Stories of People with Disabilities in Developing Countries from Around the World
Too often, the voices of people with disabilities are simply not heard–within their country, within their community, or sometimes even within families. The voices of disabled people in developing countries are even more suppressed.
One special issue of the New Internationalist, released in 2005, brings us the voices of people with disabilities from India … Zimbabwe … Sri Lanka … Colombia … Bangladesh … and elsewhere.
The stories and interviews published in their magazine, available for free on-line, share the experiences of people with disabilities in developing countries in their struggle for sexual expression … the harrowing experience of rape … the push to achieve recognition for their human rights … the battle against severe poverty and starvation … success at becoming a blind teacher … getting involved with politics … and overcoming discrimination in the work force.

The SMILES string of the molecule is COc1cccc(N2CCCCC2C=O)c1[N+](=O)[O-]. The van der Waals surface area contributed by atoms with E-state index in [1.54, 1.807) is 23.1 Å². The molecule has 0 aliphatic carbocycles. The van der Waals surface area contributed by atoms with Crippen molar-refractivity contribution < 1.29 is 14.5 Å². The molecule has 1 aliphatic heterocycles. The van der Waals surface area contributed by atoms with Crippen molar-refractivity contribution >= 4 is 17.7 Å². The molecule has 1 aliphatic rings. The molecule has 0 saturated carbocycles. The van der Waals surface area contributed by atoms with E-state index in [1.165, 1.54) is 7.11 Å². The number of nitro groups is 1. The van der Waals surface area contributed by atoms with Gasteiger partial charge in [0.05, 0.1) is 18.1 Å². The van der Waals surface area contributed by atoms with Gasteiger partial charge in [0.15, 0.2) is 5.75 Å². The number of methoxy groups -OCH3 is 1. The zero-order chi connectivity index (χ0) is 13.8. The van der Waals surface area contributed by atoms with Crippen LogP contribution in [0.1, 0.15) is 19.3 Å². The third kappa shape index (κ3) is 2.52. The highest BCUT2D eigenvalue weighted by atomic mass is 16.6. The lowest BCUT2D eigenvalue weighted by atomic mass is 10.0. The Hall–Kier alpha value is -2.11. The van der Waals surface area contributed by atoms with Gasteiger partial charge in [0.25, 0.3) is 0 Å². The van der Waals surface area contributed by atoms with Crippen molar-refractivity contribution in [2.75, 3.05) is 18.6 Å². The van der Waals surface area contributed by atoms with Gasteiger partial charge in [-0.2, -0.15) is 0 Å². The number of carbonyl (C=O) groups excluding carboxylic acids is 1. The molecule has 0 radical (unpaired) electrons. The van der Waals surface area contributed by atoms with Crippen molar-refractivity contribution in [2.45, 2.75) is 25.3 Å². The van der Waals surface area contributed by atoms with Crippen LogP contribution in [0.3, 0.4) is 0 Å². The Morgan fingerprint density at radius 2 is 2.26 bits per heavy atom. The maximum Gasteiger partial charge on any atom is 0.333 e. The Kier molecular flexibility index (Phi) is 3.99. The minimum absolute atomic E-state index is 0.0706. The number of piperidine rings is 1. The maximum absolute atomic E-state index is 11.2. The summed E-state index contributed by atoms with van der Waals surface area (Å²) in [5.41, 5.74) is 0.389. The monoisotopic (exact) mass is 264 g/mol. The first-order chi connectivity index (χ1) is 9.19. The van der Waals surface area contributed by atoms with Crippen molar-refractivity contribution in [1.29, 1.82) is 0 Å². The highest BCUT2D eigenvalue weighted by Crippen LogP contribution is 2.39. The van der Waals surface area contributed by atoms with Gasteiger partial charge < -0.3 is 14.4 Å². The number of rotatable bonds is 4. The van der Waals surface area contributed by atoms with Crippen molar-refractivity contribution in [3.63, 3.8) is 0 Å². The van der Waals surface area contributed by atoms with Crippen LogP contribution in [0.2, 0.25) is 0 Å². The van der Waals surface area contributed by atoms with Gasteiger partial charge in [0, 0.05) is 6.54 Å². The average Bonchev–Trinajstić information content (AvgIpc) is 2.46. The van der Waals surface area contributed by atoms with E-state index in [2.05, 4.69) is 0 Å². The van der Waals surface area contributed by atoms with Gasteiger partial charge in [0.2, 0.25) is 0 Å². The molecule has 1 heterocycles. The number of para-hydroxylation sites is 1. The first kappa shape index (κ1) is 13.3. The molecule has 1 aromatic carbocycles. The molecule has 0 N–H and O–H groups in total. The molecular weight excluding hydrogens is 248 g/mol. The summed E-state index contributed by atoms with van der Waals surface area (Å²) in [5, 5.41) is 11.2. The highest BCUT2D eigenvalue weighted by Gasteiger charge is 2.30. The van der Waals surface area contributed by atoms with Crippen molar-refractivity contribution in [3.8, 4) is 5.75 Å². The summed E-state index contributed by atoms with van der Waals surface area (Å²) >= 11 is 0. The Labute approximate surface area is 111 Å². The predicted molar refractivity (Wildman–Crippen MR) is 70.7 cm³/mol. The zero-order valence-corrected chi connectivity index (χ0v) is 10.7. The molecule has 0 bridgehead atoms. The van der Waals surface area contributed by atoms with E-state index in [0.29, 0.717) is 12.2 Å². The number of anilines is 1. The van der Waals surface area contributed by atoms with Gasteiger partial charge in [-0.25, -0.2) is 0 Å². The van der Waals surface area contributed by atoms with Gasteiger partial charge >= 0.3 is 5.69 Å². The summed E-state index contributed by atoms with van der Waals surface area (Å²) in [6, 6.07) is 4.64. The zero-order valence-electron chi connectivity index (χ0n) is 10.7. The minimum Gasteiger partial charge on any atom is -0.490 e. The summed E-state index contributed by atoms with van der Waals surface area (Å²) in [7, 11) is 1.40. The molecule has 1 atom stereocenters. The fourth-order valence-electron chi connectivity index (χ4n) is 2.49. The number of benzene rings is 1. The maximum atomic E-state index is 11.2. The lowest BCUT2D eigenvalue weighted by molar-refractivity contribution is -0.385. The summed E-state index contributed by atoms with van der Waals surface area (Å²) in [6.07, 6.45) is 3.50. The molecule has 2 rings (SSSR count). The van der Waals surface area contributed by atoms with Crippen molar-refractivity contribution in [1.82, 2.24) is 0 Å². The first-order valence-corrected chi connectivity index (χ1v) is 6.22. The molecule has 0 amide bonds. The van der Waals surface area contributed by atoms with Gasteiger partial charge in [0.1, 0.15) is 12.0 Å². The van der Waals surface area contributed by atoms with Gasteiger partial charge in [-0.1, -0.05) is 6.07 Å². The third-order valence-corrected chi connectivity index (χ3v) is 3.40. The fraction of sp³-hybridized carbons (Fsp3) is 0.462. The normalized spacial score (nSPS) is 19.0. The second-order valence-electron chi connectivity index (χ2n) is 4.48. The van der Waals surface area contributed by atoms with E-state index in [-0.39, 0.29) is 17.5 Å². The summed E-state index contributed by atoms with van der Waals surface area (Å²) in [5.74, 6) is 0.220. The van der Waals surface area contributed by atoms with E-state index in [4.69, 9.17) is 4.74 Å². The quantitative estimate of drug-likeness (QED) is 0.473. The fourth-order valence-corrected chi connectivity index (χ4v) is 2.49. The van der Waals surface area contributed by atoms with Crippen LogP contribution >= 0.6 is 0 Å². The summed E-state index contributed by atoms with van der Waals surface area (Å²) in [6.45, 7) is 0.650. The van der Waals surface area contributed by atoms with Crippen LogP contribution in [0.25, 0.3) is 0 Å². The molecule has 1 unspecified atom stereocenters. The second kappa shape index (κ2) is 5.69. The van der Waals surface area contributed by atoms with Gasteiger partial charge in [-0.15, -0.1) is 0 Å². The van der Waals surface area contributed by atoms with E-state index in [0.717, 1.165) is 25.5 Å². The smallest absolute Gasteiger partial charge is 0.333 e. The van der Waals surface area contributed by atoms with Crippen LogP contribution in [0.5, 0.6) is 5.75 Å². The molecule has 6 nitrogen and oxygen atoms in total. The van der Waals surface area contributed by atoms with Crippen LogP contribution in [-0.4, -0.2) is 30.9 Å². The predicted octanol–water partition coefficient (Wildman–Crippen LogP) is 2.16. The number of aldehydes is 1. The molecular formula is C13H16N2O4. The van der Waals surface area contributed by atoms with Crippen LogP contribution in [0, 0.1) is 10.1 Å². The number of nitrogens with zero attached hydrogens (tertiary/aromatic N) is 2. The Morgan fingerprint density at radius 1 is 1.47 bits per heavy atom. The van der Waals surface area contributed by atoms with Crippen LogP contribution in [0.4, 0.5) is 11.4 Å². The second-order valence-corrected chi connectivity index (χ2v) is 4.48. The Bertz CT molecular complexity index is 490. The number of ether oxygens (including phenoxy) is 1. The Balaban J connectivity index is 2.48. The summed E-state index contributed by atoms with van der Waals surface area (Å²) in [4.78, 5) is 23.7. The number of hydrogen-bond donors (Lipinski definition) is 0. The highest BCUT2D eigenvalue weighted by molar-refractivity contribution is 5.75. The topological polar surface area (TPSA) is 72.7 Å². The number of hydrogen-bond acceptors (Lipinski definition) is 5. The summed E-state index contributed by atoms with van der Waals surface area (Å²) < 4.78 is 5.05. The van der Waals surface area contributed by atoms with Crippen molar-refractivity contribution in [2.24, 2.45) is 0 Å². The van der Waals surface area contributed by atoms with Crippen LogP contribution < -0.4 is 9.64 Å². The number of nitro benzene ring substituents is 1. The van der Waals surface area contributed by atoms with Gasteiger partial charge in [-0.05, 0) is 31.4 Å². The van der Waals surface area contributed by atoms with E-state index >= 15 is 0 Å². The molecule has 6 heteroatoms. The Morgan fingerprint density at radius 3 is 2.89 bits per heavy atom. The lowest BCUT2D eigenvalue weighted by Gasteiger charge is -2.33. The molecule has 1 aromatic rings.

Browse the stories at the New Internationalist website at:
Each story can be read on-line in html format; they do not need to be downloaded.
I learned of this magazine issue when several of its stories were recently circulated via email on the Disability Information Dissemination Network, which is managed by the Centre for Services and Information on Disability (CSID), Bangladesh, and currently sponsored by Handicap International. People may subscribe directly to the CSID mailing list by sending an email to firstname.lastname@example.org, email@example.com, or firstname.lastname@example.org, with the word “join” in the subject line.